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Spreading the Word About COVID Vaccines
Dr. Lisa DiMedio of Jefferson Health – New Jersey shares her insight about the importance of getting immunized.

by Matt Cosentino

After 25 years in practice, Lisa DiMedio, DO, FACP, a board-certified physician in internal medicine at Jefferson Health – New Jersey, has come to care for her patients as if they were family members. In fact, she jokes that if she retired tomorrow, she would still be in regular contact with them, urging healthy practices and making sure they stay on track with their wellness.

It is that level of commitment that makes her so passionate about setting the record straight on COVID-19 vaccines. When the vaccines first rolled out last winter, it was a moment of great hope in the medical community and across the country. But no one could have predicted just how divisive the topic would become and the resistance that would arise. But Dr. DiMedio makes a point to listen to her patients’ concerns about vaccines and provide as much insight as she can.

“I make it a conversation with them,” she says. “I never say, ‘You must get the vaccine.’ For the people who are not getting the vaccine, I always like to find out why they are not, and for the people who are getting it, I like to find out why they are. I believe it is important, because we have to stop the spread and boost everyone’s immunity.”

In addition to its three South Jersey hospitals in Cherry Hill, Stratford and Washington Township, Jefferson Health – New Jersey has more than 40 primary and specialty care practices in the area. Dr. DiMedio sees patients at Jefferson Health Fish Pond Primary & Specialty Care, a medical practice in Washington Township that recently celebrated its one-year anniversary.

Suburban Family spoke with Dr. DiMedio to learn more about COVID-19 vaccines’ safety and to debunk some of the myths that have spread.

Are you still receiving pushback from patients who do not wish to receive the vaccine?
Unfortunately, we’re now at the point where some people have gotten the vaccine and gotten the booster and they’re still getting sick, so it’s an even harder sell for those who haven’t gotten the vaccine. But those people are not getting as sick, and that’s the biggest ‘sell’ I tell my patients.

Why do you think some people are still hesitant?
My biggest takeaway is that they’re afraid. Every day, there’s something new out there and information changes. I think it’s the disinformation that makes people say, ‘Why should I get it?’ But little by little, either through mandates, through talking with their physicians or because their family members have asked them to get immunized, more people are getting it. And it’s available at so many places, like hospitals and pharmacies, which is great. I have a passion for my patients and try to see their side, but I also want them to see my side, and hopefully they’ll get the shot.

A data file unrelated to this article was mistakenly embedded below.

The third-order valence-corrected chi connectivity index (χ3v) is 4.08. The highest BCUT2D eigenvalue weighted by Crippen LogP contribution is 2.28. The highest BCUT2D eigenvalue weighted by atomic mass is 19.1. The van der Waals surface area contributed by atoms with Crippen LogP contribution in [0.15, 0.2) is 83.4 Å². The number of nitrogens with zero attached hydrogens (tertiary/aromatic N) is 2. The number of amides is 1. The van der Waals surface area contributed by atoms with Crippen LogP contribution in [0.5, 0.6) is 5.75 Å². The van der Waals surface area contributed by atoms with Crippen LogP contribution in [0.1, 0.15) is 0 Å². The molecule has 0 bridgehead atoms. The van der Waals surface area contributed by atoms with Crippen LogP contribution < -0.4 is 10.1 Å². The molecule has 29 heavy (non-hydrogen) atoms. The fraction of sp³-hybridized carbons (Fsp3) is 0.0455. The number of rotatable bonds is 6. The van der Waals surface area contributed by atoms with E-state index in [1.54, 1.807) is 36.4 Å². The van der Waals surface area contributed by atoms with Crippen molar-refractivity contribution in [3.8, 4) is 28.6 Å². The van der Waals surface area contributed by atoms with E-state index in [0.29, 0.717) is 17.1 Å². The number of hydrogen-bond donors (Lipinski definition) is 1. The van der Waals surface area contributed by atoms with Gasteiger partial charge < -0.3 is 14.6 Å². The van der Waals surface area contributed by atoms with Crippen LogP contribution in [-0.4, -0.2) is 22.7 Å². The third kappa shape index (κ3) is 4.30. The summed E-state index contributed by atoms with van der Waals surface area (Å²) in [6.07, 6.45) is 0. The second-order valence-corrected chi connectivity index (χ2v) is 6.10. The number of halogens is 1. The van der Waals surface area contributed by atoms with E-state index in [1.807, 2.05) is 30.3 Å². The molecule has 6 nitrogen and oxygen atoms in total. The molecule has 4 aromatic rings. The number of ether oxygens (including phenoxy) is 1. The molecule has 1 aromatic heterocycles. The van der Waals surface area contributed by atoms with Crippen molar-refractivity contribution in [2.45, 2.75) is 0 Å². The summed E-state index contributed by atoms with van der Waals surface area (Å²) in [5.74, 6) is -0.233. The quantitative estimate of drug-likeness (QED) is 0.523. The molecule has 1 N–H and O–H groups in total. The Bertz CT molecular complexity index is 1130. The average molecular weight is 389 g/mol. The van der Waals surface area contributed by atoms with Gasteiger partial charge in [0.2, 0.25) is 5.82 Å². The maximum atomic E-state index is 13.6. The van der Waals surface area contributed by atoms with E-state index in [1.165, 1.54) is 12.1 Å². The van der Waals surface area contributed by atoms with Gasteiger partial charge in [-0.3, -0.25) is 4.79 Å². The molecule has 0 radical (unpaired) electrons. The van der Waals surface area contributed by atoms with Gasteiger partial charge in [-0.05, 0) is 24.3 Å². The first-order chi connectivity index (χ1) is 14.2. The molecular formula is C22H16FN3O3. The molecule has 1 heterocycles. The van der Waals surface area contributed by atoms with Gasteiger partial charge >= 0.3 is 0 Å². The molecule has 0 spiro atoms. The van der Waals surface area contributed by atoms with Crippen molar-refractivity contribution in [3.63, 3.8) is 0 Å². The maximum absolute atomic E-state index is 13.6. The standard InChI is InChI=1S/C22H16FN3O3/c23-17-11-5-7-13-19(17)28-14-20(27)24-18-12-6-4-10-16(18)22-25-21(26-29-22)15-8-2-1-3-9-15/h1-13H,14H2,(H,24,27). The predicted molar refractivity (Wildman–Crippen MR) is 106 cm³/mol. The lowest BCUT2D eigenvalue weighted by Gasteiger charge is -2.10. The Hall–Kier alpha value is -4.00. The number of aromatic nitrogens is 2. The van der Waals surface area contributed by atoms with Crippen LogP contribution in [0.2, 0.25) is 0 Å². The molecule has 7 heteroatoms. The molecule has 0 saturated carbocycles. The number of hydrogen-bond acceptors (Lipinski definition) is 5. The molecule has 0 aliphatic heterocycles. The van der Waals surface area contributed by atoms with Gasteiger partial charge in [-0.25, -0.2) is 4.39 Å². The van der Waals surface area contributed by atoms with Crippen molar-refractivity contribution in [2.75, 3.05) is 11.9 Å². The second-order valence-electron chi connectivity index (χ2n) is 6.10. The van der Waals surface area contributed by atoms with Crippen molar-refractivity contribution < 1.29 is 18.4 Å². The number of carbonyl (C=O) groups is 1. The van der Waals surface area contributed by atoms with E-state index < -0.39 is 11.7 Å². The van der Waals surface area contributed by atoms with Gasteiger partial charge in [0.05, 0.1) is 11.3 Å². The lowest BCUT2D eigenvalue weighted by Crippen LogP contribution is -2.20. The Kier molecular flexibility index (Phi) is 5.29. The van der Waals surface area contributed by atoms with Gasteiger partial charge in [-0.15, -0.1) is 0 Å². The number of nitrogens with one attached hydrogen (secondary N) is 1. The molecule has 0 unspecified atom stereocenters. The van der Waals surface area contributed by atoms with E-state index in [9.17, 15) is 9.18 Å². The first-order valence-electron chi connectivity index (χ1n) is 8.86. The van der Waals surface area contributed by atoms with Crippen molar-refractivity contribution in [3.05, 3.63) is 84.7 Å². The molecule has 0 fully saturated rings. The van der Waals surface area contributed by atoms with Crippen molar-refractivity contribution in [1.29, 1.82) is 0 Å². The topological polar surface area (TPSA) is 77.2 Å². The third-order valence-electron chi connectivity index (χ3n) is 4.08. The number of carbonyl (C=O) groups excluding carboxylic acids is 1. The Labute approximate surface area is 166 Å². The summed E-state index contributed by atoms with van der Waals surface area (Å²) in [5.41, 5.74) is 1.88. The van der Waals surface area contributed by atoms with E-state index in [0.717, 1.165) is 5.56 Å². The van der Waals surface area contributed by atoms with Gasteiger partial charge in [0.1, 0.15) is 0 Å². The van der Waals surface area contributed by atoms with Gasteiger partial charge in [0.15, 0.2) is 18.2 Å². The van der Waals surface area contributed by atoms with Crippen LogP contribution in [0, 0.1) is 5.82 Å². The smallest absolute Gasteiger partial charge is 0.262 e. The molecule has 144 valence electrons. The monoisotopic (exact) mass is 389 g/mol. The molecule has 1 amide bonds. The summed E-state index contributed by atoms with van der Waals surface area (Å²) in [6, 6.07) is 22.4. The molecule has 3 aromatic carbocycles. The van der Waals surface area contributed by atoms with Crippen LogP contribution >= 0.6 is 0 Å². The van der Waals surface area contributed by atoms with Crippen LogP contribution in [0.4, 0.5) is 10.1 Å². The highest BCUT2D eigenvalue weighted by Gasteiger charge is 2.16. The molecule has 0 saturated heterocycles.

What are some common misconceptions about the vaccines?
I think some people don’t realize that it’s safe for pregnant women and kids between 5 and 11 years old. I’ve had so many people ask, ‘If you had young kids, would you get them vaccinated?’ I think they should, because the kids are all together at school and activities. When people are together in large groups, you want them to be safe. You don’t want them to bring it home to their parents, and then have it passed on to grandparents. It’s a trickle-down effect that needs to be stopped, and we need to do what we can.

If more people are vaccinated, is it harder for variants and mutations to emerge?
Where there’s a virus, there’s always going to be a variant or a mutation. The bottom line is, if we can take steps to reduce the virus’ spread, it will hopefully slow the emergence of new variants.

Everyone’s immune system is different; some people are very sick, with poor immune health from transplants or rheumatoid arthritis, and maybe they mount a different response than people who are relatively healthy. We have to protect everyone. Our No. 1 selling point is to stop variants before they get ‘out of the gate.’ If we don’t stop this virus, it’s only going to last longer and more people are going to die.

Will booster shots become an annual step we have to take to fight the virus?
Yes, I think they will. It will be our new flu shot. We don’t know that for sure yet, but it’s likely and that’s fine. There are healthy people who say to me, ‘If I have to get another booster tomorrow, sign me up.’ After a while, people are ready to go. You just want people to be safe and for this to be over. My goal is to protect these patients and keep them going as long as we possibly can.

The Jefferson Health – New Jersey Vaccination Center, located at 400 Laurel Oak Road in Voorhees, is offering doses 1 and 2 of the Moderna vaccine, no appointment necessary, on Tuesdays from 8 a.m. to 8 p.m. and Fridays from 8 a.m. to 4 p.m. Booster shots for adults 18 and up are available at the same times. Doses 1 and 2 of the Pfizer pediatric vaccine for kids between 5 and 11 are offered on Wednesdays from 3:30 to 7:30 p.m.

Jefferson Health – New Jersey

Published (and copyrighted) in Suburban Family Magazine, Volume 12, Issue 9.
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